Public Interest Test
Some of the exemptions in the FOI Act, referred to as ‘qualified exemptions’, are subject to a public interest test (PIT). This test is used to balance the public interest in disclosure against the public interest in favour of withholding the information, or the considerations for and against the requirement to say whether the information requested is held or not. We must carry out a PIT where we are considering using any of the qualified exemptions in response to a request for information.
The ‘public interest’ is not the same as what interests the public. In carrying out a PIT we consider the greater good or benefit to the community as a whole if the information is released or not. The ‘right to know’ must be balanced against the need to enable effective law enforcement and to serve the best interests of the public.
Factors favouring disclosure under Section 30
Disclosure of the requested information would make for a better informed public and adhere to the basic
principles of openness and transparency. This specific arrest was a highly emotive subject area which attracted high profile media coverage. Disclosure of the information requested could provide reassurance to the general public that criminal investigations are conducted appropriately.
Factors favouring non-disclosure under Section 30
The specific information requested relates to information held for the purposes of an investigation. The information has not been placed into the public domain by West Yorkshire Police and if we were to disclose this information it has the potential to undermine any future appeals/proceedings which could arise. Additionally, this could damage the public’s confidence in the police’s ability to appropriately carry out investigations which are of high media interest.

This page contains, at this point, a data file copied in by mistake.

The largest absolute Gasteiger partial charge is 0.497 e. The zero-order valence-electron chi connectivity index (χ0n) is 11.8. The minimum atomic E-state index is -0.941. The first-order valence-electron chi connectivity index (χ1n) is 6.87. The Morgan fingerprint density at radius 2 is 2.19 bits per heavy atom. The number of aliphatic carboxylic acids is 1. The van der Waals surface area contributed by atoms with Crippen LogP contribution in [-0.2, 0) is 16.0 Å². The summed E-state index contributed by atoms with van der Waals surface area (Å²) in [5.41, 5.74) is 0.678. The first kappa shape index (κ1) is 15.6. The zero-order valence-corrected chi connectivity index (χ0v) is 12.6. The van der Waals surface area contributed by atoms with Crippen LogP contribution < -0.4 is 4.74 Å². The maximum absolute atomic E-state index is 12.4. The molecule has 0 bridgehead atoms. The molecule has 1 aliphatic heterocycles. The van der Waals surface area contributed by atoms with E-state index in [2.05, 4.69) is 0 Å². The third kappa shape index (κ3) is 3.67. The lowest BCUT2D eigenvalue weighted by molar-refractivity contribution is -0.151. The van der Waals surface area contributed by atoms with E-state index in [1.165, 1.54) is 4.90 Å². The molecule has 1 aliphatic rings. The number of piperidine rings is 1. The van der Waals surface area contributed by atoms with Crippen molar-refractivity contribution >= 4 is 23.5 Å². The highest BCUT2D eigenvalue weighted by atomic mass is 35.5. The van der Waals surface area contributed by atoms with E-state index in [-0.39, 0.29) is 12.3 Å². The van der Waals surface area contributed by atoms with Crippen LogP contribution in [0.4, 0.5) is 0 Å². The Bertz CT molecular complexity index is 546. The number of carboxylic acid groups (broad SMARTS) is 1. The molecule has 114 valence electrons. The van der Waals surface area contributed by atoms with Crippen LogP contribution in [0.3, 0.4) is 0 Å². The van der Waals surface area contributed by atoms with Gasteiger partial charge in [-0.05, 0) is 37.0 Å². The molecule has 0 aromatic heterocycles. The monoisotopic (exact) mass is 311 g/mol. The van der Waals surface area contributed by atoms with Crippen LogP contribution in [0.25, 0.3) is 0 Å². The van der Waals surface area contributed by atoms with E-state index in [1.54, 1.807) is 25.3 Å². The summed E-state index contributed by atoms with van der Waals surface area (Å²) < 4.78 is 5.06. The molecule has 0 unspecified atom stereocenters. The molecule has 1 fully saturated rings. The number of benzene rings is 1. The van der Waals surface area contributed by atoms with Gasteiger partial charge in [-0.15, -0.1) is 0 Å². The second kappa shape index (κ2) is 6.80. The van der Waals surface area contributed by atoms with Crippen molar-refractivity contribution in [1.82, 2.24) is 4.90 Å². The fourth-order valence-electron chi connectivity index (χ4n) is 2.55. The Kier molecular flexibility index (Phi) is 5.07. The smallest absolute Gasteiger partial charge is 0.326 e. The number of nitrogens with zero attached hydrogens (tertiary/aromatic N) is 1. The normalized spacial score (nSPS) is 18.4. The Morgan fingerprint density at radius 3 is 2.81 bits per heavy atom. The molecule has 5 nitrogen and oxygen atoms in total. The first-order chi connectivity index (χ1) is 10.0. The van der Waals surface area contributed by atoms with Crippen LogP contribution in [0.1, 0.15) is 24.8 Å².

Factors favouring disclosure under Section 31
There is a strong public interest in public authorities disclosing information relating to internal investigations. To disclose information would adhere to the basic principle of being open and transparent.
Factors favouring non-disclosure under Section 31
To disclose information prematurely, when an investigation into the conduct of an officer is still ongoing could potentially hinder the efficient running of the case. It is important to protect all investigative material to ensure that a full assessment of misconduct allegations can be made.
Factors favouring disclosure under Section 38
Disclosure of the requested information would make for a better informed public and develop public confidence that any information provided regarding crimes are dealt with appropriately and responsibly. This would demonstrate the openness and transparency of West Yorkshire Police.
Factors favouring non-disclosure under Section 38
Safety of individuals is of paramount importance, and whilst it is unclear what specific effects disclosure may have on those involved with the investigation, any disclosure which has the potential to cause them significant distress and put their wellbeing and/or mental health at risk will not be made.
In conclusion I consider that the factors favouring non-disclosure outweigh the factors favouring disclosure and, as such, I will not be disclosing specific information relating to criminal or internal investigations conducted by West Yorkshire Police.
Although disclosure would adhere to the basic principle of being open and transparent, I consider that, when weighed against the risk of prejudicing the efficient running of an investigation, the factors favouring non-disclosure take precedence.